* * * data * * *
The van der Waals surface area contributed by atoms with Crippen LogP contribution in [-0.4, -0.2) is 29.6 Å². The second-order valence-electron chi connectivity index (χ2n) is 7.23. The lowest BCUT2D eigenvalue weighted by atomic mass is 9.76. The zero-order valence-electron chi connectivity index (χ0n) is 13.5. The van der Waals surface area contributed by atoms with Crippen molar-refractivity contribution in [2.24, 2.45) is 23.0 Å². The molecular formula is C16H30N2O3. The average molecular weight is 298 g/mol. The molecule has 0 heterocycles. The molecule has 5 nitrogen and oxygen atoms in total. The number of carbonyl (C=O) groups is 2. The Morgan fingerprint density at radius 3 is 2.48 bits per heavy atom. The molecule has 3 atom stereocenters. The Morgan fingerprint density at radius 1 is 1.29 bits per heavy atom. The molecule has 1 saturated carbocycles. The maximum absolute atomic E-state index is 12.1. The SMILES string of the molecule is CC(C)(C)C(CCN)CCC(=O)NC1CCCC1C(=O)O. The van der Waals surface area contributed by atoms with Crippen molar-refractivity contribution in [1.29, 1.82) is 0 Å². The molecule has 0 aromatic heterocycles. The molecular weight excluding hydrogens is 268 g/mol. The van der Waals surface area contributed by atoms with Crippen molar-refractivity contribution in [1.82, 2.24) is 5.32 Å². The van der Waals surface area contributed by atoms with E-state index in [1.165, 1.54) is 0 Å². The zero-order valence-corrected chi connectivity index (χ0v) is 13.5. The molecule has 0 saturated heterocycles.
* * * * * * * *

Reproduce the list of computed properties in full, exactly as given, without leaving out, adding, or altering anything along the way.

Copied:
The van der Waals surface area contributed by atoms with Crippen LogP contribution in [-0.4, -0.2) is 29.6 Å². The second-order valence-electron chi connectivity index (χ2n) is 7.23. The lowest BCUT2D eigenvalue weighted by atomic mass is 9.76. The zero-order valence-electron chi connectivity index (χ0n) is 13.5. The van der Waals surface area contributed by atoms with Crippen molar-refractivity contribution in [2.24, 2.45) is 23.0 Å². The molecular formula is C16H30N2O3. The average molecular weight is 298 g/mol. The molecule has 0 heterocycles. The molecule has 5 nitrogen and oxygen atoms in total. The number of carbonyl (C=O) groups is 2. The Morgan fingerprint density at radius 3 is 2.48 bits per heavy atom. The molecule has 3 atom stereocenters. The Morgan fingerprint density at radius 1 is 1.29 bits per heavy atom. The molecule has 1 saturated carbocycles. The maximum absolute atomic E-state index is 12.1. The SMILES string of the molecule is CC(C)(C)C(CCN)CCC(=O)NC1CCCC1C(=O)O. The van der Waals surface area contributed by atoms with Crippen molar-refractivity contribution in [1.29, 1.82) is 0 Å². The molecule has 0 aromatic heterocycles. The molecular weight excluding hydrogens is 268 g/mol. The van der Waals surface area contributed by atoms with Crippen molar-refractivity contribution in [1.82, 2.24) is 5.32 Å². The van der Waals surface area contributed by atoms with E-state index in [1.165, 1.54) is 0 Å². The zero-order valence-corrected chi connectivity index (χ0v) is 13.5. The molecule has 0 saturated heterocycles.